This is a judgement likely to get itself talked about a lot. This April 8, 2021, the European Court of Human Rights (ECHR) has considered that compulsory vaccinations were “necessary in a democratic society”. This decision follows as the Court has been referred to by Czech families whose children had been denied by nursery schools because they were not vaccinated against nine diseases (diphtheria, tetanus, poliomyelitis…).
According to the judgment of the supreme instance, the Grand Chamber, the ECHR considers obligation to vaccinate is not in violation with the right to respect for private life in accordance with the European Convention on Human Rights.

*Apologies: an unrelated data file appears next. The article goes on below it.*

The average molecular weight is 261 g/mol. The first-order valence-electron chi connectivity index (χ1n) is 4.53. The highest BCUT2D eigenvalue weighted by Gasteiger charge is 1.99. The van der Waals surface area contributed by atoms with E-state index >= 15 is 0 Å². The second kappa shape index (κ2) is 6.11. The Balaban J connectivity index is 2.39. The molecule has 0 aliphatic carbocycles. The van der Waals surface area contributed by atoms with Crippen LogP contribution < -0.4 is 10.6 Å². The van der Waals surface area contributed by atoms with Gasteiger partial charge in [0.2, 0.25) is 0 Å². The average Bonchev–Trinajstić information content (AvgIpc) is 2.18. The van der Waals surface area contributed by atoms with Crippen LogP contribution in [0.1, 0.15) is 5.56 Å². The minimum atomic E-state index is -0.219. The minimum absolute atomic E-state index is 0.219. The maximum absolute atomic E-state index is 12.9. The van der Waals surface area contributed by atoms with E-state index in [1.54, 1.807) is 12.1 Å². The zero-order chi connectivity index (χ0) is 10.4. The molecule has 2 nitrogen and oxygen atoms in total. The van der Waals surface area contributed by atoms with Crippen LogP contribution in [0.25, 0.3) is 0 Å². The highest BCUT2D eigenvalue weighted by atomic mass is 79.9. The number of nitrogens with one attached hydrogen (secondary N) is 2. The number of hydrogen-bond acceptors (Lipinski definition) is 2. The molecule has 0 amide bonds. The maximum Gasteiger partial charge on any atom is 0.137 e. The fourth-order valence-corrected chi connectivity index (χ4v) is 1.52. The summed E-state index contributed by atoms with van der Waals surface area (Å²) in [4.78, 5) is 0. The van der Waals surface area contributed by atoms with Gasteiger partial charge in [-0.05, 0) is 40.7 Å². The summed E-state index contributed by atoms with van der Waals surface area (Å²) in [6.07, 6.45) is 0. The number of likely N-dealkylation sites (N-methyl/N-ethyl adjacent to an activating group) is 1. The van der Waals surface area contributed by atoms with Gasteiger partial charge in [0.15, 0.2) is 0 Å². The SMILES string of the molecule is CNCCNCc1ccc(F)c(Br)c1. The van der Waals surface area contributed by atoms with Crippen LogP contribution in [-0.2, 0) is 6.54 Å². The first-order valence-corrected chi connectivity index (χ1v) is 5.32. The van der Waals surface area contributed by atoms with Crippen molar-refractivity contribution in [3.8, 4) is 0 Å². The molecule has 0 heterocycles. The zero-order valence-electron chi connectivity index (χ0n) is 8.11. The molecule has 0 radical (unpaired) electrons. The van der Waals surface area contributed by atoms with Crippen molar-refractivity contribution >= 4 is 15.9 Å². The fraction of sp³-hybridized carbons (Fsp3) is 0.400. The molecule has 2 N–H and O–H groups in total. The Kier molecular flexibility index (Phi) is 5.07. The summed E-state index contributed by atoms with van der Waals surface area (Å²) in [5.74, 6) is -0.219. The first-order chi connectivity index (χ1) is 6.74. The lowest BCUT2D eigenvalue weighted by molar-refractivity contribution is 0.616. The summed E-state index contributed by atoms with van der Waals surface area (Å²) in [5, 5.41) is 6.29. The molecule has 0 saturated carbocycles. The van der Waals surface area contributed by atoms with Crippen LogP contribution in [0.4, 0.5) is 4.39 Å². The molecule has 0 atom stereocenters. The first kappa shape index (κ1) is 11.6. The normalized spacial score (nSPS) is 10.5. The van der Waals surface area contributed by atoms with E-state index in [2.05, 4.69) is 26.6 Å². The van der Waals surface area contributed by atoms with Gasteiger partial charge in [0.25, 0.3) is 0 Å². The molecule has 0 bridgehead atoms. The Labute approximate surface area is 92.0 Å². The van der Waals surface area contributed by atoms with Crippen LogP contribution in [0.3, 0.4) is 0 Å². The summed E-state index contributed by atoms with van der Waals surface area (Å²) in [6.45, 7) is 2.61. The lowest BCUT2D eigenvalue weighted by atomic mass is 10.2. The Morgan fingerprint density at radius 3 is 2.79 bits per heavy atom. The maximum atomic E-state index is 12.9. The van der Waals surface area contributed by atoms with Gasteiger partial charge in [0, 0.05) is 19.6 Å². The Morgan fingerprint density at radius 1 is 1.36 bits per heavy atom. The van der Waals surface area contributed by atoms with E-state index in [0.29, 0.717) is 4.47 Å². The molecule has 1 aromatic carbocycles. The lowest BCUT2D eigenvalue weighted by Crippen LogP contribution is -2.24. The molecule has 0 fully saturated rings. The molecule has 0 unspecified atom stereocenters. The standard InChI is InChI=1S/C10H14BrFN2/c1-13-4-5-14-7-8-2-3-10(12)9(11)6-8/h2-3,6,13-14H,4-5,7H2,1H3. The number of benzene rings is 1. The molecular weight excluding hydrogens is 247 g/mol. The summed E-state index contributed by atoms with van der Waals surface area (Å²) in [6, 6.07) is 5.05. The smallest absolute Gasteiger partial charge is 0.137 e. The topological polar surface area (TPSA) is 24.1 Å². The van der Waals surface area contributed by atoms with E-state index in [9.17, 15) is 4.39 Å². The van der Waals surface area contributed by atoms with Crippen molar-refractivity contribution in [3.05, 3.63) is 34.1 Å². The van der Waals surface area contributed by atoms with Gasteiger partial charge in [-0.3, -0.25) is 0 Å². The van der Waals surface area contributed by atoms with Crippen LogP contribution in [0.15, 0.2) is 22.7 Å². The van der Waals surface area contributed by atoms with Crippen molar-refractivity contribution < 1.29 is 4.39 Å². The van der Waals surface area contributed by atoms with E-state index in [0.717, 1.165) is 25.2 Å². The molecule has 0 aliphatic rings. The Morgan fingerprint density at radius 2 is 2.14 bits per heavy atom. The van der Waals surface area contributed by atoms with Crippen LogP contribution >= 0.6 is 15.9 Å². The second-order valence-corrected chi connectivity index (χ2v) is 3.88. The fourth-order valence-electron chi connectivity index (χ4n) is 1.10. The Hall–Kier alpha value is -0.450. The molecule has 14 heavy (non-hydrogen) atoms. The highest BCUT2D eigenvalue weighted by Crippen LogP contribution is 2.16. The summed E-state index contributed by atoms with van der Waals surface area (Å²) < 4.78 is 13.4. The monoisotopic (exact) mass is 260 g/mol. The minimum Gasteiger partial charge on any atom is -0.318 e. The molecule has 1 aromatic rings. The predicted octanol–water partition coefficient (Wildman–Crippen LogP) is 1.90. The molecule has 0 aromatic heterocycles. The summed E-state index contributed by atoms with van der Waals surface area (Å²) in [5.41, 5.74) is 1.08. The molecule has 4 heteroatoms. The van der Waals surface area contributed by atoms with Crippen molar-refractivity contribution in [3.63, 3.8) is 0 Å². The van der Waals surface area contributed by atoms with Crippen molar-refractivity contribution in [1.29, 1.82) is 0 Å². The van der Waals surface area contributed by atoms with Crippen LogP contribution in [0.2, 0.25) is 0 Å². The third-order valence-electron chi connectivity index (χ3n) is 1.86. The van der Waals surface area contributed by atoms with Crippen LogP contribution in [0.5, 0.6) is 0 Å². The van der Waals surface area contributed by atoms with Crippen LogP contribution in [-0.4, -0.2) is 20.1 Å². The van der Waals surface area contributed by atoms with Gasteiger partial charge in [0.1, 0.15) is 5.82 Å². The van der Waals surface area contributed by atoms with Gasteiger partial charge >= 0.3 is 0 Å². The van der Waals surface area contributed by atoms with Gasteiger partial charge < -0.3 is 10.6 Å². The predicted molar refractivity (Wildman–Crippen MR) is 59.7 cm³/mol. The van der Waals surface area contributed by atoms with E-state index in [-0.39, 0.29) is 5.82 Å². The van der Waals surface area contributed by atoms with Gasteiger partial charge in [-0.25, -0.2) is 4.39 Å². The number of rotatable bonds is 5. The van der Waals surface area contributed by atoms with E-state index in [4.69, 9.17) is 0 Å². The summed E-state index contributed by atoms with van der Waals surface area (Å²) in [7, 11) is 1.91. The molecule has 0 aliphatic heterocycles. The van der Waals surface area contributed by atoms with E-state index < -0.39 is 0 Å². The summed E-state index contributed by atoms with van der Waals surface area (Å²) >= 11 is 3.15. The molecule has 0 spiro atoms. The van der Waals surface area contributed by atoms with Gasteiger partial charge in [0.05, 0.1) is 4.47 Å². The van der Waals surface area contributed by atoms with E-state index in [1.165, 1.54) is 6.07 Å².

The vaccination policy “pursued the legitimate aims of protecting health as well as the rights of others, noting that vaccination protects both those who receive it and also those who cannot be vaccinated for medical reasons”, the judgment endorses.
According to the ECHR Grand Chamber, the Czech Republic a enjoys a “wide “margin of appreciation” […] in this context”. Although “the child applicants’ non-admission to preschool had meant the loss of an important opportunity to develop their personalities”, it “was a preventive rather than a punitive measure, and had been limited in time”, the ECHR claims.
So, could this judgment lead some European countries to make Covid-19 vaccination compulsory? According to Nicolas Hervieu, a legal expert specializing in the ECHR interviewed by Agence France-Presse: “This judgment reinforces the possibility of a compulsory vaccination under conditions of the current COVID-19 epidemic”.